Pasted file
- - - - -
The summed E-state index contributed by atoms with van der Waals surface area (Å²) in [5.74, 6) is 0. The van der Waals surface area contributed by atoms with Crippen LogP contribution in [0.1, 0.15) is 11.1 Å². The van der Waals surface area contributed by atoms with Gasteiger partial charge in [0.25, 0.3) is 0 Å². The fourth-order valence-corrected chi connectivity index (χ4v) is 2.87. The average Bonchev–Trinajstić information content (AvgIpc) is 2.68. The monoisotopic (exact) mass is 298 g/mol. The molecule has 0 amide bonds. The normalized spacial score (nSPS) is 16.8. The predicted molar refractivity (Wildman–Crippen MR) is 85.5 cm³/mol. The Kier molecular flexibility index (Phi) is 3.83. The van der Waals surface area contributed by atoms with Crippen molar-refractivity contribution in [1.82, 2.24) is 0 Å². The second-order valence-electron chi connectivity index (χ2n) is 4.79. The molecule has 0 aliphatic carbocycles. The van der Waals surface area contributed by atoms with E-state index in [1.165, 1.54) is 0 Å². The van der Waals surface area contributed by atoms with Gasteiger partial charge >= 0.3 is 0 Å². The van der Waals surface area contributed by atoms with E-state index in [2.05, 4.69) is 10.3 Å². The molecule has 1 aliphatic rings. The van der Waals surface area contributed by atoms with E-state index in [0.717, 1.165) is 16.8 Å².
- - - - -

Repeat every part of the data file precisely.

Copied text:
The summed E-state index contributed by atoms with van der Waals surface area (Å²) in [5.74, 6) is 0. The van der Waals surface area contributed by atoms with Crippen LogP contribution in [0.1, 0.15) is 11.1 Å². The van der Waals surface area contributed by atoms with Gasteiger partial charge in [0.25, 0.3) is 0 Å². The fourth-order valence-corrected chi connectivity index (χ4v) is 2.87. The average Bonchev–Trinajstić information content (AvgIpc) is 2.68. The monoisotopic (exact) mass is 298 g/mol. The molecule has 0 amide bonds. The normalized spacial score (nSPS) is 16.8. The predicted molar refractivity (Wildman–Crippen MR) is 85.5 cm³/mol. The Kier molecular flexibility index (Phi) is 3.83. The van der Waals surface area contributed by atoms with Crippen molar-refractivity contribution in [1.82, 2.24) is 0 Å². The second-order valence-electron chi connectivity index (χ2n) is 4.79. The molecule has 0 aliphatic carbocycles. The van der Waals surface area contributed by atoms with E-state index in [1.165, 1.54) is 0 Å². The van der Waals surface area contributed by atoms with Gasteiger partial charge >= 0.3 is 0 Å². The van der Waals surface area contributed by atoms with E-state index in [2.05, 4.69) is 10.3 Å². The molecule has 1 aliphatic rings. The van der Waals surface area contributed by atoms with E-state index in [0.717, 1.165) is 16.8 Å².